The U.S. Attorney’s Office for the Eastern District of Virginia said in a Monday statement that 29-year-old Casey Charles Spain was released from prison in August.
The statement says that after his release he discussed on recorded calls his desire to travel overseas and join the militant group. He also came under FBI surveillance.
Prosecutors say Spain also discussed his plans to buy a semi-automatic handgun with a 50-round magazine.
A confidential FBI source provided Spain with a Glock handgun rendered inert for safety reasons. He initially attempted to escape arrest and was apprehended.
An ISIS supporter who was caught in possession of a firearm weeks after his release from a Virginia prison last year will now do time in federal prison.
Casey Charles Spain, 29, of Richmond, who became radicalized while in state Department of Corrections custody and swore a pledge of loyalty to the leader of ISIS, was sentenced to the maximum 10-year term Monday by U.S. District Judge John A. Gibney Jr.
Casey Charles Spain, 29, of Virginia was found in possession of a firearm, the DOJ announced Monday. This act was in violation of his parole and also illegal for felons in the state. The incident occurred less than three weeks after he finished serving seven years in prison for abducting and attempting to rape a child. U.S. District Judge John Gibney, Jr. sentenced Spain to another 10 years in prison in accordance with the mandatory minimum sentence for gun crimes.
Spain, who had the words “Cop Killa” tattooed on his face and the flag of ISIS tattooed on his back, pleaded guilty last year to a charge of possession of a firearm by a felon. He was indicted in September for possessing an inoperable 9 mm Glock handgun given to him by an unidentified FBI source.
Convicted in Henrico County in 2006 of malicious wounding and in 2010 of abduction with the intent to defile, Spain was released from the Greensville Correctional Center on Aug. 11.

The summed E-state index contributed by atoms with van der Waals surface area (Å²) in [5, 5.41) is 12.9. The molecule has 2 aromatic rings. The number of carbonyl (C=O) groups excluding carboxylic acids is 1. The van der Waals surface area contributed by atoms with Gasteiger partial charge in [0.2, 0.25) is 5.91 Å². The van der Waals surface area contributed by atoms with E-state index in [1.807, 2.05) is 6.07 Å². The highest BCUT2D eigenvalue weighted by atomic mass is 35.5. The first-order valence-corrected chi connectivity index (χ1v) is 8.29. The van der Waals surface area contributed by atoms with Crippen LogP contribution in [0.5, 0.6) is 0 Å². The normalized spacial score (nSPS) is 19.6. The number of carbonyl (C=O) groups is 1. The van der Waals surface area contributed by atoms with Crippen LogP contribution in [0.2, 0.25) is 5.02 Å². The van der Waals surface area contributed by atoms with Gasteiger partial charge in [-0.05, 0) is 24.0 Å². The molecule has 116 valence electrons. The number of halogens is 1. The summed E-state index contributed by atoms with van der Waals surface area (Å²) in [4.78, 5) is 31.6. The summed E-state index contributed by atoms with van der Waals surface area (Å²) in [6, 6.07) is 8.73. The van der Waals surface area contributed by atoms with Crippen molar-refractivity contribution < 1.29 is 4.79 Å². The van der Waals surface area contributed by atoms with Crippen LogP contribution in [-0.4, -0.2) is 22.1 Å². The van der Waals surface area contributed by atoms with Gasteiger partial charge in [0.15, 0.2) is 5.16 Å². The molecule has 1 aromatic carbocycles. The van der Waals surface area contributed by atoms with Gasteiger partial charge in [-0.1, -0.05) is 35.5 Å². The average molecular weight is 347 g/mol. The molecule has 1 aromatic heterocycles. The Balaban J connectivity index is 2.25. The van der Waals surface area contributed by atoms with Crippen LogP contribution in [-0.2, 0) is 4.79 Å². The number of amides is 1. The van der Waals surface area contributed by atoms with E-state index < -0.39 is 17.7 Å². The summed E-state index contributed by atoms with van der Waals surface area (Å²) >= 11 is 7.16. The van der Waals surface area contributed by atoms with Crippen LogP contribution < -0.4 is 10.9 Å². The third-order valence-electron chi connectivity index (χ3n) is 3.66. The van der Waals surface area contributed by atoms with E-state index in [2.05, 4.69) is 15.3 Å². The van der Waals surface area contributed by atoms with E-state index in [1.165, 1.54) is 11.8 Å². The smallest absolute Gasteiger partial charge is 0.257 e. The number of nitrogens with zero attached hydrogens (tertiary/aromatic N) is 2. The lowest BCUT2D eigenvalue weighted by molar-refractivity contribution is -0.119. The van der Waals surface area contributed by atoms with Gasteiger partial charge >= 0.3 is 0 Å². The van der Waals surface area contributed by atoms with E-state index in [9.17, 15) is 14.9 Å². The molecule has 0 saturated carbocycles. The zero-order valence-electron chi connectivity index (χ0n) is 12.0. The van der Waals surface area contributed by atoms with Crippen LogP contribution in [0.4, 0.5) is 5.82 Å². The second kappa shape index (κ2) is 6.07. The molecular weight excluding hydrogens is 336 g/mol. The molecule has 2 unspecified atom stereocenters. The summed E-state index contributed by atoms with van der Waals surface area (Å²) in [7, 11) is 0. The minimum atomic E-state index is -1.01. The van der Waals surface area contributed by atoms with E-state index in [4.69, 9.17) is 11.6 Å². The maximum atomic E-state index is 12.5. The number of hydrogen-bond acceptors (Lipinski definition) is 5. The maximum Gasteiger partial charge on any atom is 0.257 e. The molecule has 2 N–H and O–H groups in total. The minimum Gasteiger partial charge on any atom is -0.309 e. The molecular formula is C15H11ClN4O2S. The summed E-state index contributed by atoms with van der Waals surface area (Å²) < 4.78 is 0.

He was arrested shortly after he was handed the firearm outside his home early on the morning of Aug. 31.
In pleading guilty, he admitted he became radicalized while behind bars and expressed a desire to engage in violence.
Two confidential sources who had contact with Spain in prison reported that Spain had sworn a pledge of loyalty to Abu Bakr al-Baghdadi, the leader of the Islamic State group.
“We have seen in Europe how extremist networks are created and cultivated in prisons with large populations of jihadis,” Meleagrou-Hitchens told The Wall Street Journal. “As this contingent continues to grow in U.S. federal prisons, we are likely to see similar patterns here.”
Spain also told the sources that he wanted to travel overseas to engage in jihad on behalf of the extremist group and that if he could not travel, he would commit acts of violence against targets in the U.S.
He was kept under surveillance after his release and on Aug. 31, and as part of an undercover operation, he was provided the Glock and members of the FBI Richmond SWAT team moved in to arrest Spain. He attempted to escape by running and was quickly apprehended.
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